The world was huge,
and everything was change
— James Sallis, Marxist at 50
But still we change,
And always it’s the truth ahead we aren’t ready for
— Iain Banks, A Word to the Wise
The spider made its presence known a week ago. Overnight it had spun a web on one of our kitchen windows, then taken up residence at the centre of its finely crafted work. Seemingly for days it remained motionless. Waiting. Adapting. Matching its rhythms to those of the Earth. Day following night. Cool following warmth. Responding to the narrower ecosystem that surrounded it in our garden as a host of insects gathered, attracted to the pears, grapes, raspberries and figs ripening in its confines. Meals in flight.
Climactic change was reflected in movement. This was a responsive creature after all. High winds and biblical rainfall prompted a shift in position. The spider had moved, albeit unobserved by human eye, to the frame of the window, tucking its body in, but keeping one leg carefully positioned on the web. A sensor to detect imminent danger or a possible snack ensnared in its fine strands.
The sun’s return and the calming of the winds saw the re-adoption of a central position. But something was awry. As the dawn chorus of children preparing for school died down, the spider moved while I observed it for the first time. Front legs were lifted and then replaced on the web. It was a dance of agitation. In fact, it was a signal that its platform had been disturbed; that an alien body had disrupted the carefully balanced ecosystem.
[Photo credit: House Guest, Richard Martin, September 2015]
Suddenly another spider dropped from above, like an abseiler on a silky thread. Our own spider burst into action scurrying across, practically bungy-jumping from, then back on to, its own web. It was over in seconds. The intruder was repelled and order was restored. The defender of the status quo climbed back to the centre of the web, then slowly repositioned itself exactly at it had done seven days before.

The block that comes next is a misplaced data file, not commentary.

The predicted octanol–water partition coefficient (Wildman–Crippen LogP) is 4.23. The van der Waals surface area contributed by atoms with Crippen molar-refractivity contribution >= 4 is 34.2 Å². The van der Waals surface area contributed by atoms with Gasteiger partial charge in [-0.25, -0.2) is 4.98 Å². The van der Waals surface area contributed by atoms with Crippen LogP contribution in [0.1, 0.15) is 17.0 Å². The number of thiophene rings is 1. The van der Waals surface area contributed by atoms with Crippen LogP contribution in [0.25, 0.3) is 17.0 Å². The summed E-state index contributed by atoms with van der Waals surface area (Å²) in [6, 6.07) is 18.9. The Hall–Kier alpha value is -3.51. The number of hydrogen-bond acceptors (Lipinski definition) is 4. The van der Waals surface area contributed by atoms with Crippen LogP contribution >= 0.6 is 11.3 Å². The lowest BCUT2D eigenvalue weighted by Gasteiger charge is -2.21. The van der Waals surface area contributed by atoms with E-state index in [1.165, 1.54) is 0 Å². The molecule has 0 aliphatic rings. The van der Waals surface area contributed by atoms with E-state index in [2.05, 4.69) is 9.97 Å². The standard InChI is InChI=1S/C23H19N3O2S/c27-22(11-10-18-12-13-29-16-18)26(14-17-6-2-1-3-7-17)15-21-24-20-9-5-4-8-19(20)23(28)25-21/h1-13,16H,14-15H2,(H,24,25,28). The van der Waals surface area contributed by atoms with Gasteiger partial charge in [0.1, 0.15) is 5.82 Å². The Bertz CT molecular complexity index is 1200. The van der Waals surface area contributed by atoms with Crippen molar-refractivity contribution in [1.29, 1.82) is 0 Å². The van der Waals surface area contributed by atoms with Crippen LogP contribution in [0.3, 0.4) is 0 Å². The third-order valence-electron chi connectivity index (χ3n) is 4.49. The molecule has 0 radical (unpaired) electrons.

Was this a creature that was change averse? Its contextual shifts and responsiveness to its environment suggested otherwise. Perhaps like the platform owners in the human world, it is selective about who it wants to partner with; mindful of disturbances to the wider ecosystem. Its responsiveness, then, is informed by context, focusing on different points on the proaction–reaction, fast–slow and making–using continuums as the environment changes around it.
I have apprenticed myself to this silent master.
The world turns and the world changes
— T. S. Eliot, Choruses from The Rock
Nothing has changed since I began.
My eye has permitted no change.
I am going to keep things like this.
— Ted Hughes, Hawk Roosting
Context Shift is the name of a white paper I have written for the Change Management Institute (PDF). In it I explore how the change industry itself is having to adapt to change. Against a backdrop of organisational, societal, economic and cultural change, I highlight certain context shifts: the atomisation of traditional organisational structures; the emergence of platforms and ecosystems; the utility of time-bound partnerships that are founded upon cooperation; the need for leadership fluidity; and the alternatives to financial capital. To remain relevant, change specialists will need to work out how to accommodate these shifts, moving away from models founded upon transactional interaction, colour-by-numbers solutions and the exploitation of intellectual property.